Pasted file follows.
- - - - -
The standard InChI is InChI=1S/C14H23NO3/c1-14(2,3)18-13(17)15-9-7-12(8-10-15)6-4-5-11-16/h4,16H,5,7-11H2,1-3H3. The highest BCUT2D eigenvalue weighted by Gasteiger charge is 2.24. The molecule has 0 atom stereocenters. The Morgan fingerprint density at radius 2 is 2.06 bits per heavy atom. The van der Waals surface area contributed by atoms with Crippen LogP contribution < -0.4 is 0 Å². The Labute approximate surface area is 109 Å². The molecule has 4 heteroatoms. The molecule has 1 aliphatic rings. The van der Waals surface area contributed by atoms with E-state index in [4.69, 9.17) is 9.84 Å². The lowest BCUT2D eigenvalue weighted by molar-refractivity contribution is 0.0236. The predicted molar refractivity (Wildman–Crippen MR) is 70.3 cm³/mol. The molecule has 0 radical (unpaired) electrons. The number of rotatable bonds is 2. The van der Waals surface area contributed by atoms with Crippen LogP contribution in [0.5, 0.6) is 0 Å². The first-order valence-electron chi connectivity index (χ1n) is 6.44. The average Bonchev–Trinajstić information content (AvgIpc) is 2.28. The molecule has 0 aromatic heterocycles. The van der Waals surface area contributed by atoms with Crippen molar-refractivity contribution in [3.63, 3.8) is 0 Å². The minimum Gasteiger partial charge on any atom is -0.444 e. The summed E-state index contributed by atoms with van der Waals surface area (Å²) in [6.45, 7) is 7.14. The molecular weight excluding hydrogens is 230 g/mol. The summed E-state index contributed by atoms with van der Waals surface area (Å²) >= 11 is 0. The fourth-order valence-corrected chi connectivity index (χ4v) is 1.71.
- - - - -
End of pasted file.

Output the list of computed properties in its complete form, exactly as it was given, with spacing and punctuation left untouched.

The standard InChI is InChI=1S/C14H23NO3/c1-14(2,3)18-13(17)15-9-7-12(8-10-15)6-4-5-11-16/h4,16H,5,7-11H2,1-3H3. The highest BCUT2D eigenvalue weighted by Gasteiger charge is 2.24. The molecule has 0 atom stereocenters. The Morgan fingerprint density at radius 2 is 2.06 bits per heavy atom. The van der Waals surface area contributed by atoms with Crippen LogP contribution < -0.4 is 0 Å². The Labute approximate surface area is 109 Å². The molecule has 4 heteroatoms. The molecule has 1 aliphatic rings. The van der Waals surface area contributed by atoms with E-state index in [4.69, 9.17) is 9.84 Å². The lowest BCUT2D eigenvalue weighted by molar-refractivity contribution is 0.0236. The predicted molar refractivity (Wildman–Crippen MR) is 70.3 cm³/mol. The molecule has 0 radical (unpaired) electrons. The number of rotatable bonds is 2. The van der Waals surface area contributed by atoms with Crippen LogP contribution in [0.5, 0.6) is 0 Å². The first-order valence-electron chi connectivity index (χ1n) is 6.44. The average Bonchev–Trinajstić information content (AvgIpc) is 2.28. The molecule has 0 aromatic heterocycles. The van der Waals surface area contributed by atoms with Crippen molar-refractivity contribution in [3.63, 3.8) is 0 Å². The minimum Gasteiger partial charge on any atom is -0.444 e. The summed E-state index contributed by atoms with van der Waals surface area (Å²) in [6.45, 7) is 7.14. The molecular weight excluding hydrogens is 230 g/mol. The summed E-state index contributed by atoms with van der Waals surface area (Å²) >= 11 is 0. The fourth-order valence-corrected chi connectivity index (χ4v) is 1.71.